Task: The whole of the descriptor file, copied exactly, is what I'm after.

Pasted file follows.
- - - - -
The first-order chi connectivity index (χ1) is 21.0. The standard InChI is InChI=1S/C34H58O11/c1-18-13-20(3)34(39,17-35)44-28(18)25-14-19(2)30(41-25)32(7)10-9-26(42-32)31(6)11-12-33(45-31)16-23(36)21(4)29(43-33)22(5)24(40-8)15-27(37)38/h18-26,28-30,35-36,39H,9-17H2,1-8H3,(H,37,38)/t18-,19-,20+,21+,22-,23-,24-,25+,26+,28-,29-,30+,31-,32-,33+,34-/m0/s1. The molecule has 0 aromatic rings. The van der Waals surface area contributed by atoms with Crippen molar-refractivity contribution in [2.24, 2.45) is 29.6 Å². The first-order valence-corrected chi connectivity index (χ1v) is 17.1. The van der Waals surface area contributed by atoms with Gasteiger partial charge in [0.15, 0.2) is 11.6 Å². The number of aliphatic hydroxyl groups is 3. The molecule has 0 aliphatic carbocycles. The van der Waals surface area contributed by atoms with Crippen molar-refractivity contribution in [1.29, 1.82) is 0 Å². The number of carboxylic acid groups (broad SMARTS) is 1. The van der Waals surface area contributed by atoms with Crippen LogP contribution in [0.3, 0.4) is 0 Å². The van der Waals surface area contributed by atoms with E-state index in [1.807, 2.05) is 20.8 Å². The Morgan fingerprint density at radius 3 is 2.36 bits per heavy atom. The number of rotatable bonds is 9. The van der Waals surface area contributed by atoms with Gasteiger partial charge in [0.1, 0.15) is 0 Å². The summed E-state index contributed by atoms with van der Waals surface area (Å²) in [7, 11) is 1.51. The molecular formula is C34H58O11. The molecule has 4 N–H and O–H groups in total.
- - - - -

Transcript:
The first-order chi connectivity index (χ1) is 21.0. The standard InChI is InChI=1S/C34H58O11/c1-18-13-20(3)34(39,17-35)44-28(18)25-14-19(2)30(41-25)32(7)10-9-26(42-32)31(6)11-12-33(45-31)16-23(36)21(4)29(43-33)22(5)24(40-8)15-27(37)38/h18-26,28-30,35-36,39H,9-17H2,1-8H3,(H,37,38)/t18-,19-,20+,21+,22-,23-,24-,25+,26+,28-,29-,30+,31-,32-,33+,34-/m0/s1. The molecule has 0 aromatic rings. The van der Waals surface area contributed by atoms with Crippen molar-refractivity contribution in [2.24, 2.45) is 29.6 Å². The first-order valence-corrected chi connectivity index (χ1v) is 17.1. The van der Waals surface area contributed by atoms with Gasteiger partial charge in [0.15, 0.2) is 11.6 Å². The number of aliphatic hydroxyl groups is 3. The molecule has 0 aliphatic carbocycles. The van der Waals surface area contributed by atoms with Crippen molar-refractivity contribution in [1.29, 1.82) is 0 Å². The number of carboxylic acid groups (broad SMARTS) is 1. The van der Waals surface area contributed by atoms with Crippen LogP contribution in [0.3, 0.4) is 0 Å². The van der Waals surface area contributed by atoms with E-state index in [1.807, 2.05) is 20.8 Å². The Morgan fingerprint density at radius 3 is 2.36 bits per heavy atom. The number of rotatable bonds is 9. The van der Waals surface area contributed by atoms with Gasteiger partial charge in [0.1, 0.15) is 0 Å². The summed E-state index contributed by atoms with van der Waals surface area (Å²) in [7, 11) is 1.51. The molecular formula is C34H58O11. The molecule has 4 N–H and O–H groups in total.